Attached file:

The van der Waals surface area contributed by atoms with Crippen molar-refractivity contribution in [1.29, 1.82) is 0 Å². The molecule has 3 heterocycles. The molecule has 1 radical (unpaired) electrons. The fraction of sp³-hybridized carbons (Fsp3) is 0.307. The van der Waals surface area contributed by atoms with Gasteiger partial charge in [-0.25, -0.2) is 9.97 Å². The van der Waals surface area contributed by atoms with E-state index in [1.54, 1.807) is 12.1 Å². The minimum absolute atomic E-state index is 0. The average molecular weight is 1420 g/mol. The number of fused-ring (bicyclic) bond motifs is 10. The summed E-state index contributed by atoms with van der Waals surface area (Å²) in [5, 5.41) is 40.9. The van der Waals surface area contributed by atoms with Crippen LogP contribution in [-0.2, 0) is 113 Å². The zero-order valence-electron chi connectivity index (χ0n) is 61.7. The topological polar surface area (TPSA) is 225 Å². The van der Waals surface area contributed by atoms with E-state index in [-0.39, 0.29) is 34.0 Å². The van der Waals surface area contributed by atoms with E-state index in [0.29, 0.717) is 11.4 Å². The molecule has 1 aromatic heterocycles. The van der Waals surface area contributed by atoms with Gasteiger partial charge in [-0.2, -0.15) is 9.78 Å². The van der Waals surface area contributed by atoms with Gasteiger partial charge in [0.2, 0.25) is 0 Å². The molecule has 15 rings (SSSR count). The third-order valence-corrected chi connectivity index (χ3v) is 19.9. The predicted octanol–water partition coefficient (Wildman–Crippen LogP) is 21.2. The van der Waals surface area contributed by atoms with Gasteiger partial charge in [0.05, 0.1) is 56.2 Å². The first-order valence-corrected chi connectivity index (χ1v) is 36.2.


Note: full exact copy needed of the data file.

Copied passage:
The van der Waals surface area contributed by atoms with Crippen molar-refractivity contribution in [1.29, 1.82) is 0 Å². The molecule has 3 heterocycles. The molecule has 1 radical (unpaired) electrons. The fraction of sp³-hybridized carbons (Fsp3) is 0.307. The van der Waals surface area contributed by atoms with Gasteiger partial charge in [-0.25, -0.2) is 9.97 Å². The van der Waals surface area contributed by atoms with E-state index in [1.54, 1.807) is 12.1 Å². The minimum absolute atomic E-state index is 0. The average molecular weight is 1420 g/mol. The number of fused-ring (bicyclic) bond motifs is 10. The summed E-state index contributed by atoms with van der Waals surface area (Å²) in [5, 5.41) is 40.9. The van der Waals surface area contributed by atoms with Crippen LogP contribution in [-0.2, 0) is 113 Å². The zero-order valence-electron chi connectivity index (χ0n) is 61.7. The topological polar surface area (TPSA) is 225 Å². The van der Waals surface area contributed by atoms with E-state index in [-0.39, 0.29) is 34.0 Å². The van der Waals surface area contributed by atoms with E-state index in [0.29, 0.717) is 11.4 Å². The molecule has 1 aromatic heterocycles. The van der Waals surface area contributed by atoms with Gasteiger partial charge in [-0.2, -0.15) is 9.78 Å². The van der Waals surface area contributed by atoms with Gasteiger partial charge in [0.2, 0.25) is 0 Å². The molecule has 15 rings (SSSR count). The third-order valence-corrected chi connectivity index (χ3v) is 19.9. The predicted octanol–water partition coefficient (Wildman–Crippen LogP) is 21.2. The van der Waals surface area contributed by atoms with Gasteiger partial charge in [0.05, 0.1) is 56.2 Å². The first-order valence-corrected chi connectivity index (χ1v) is 36.2.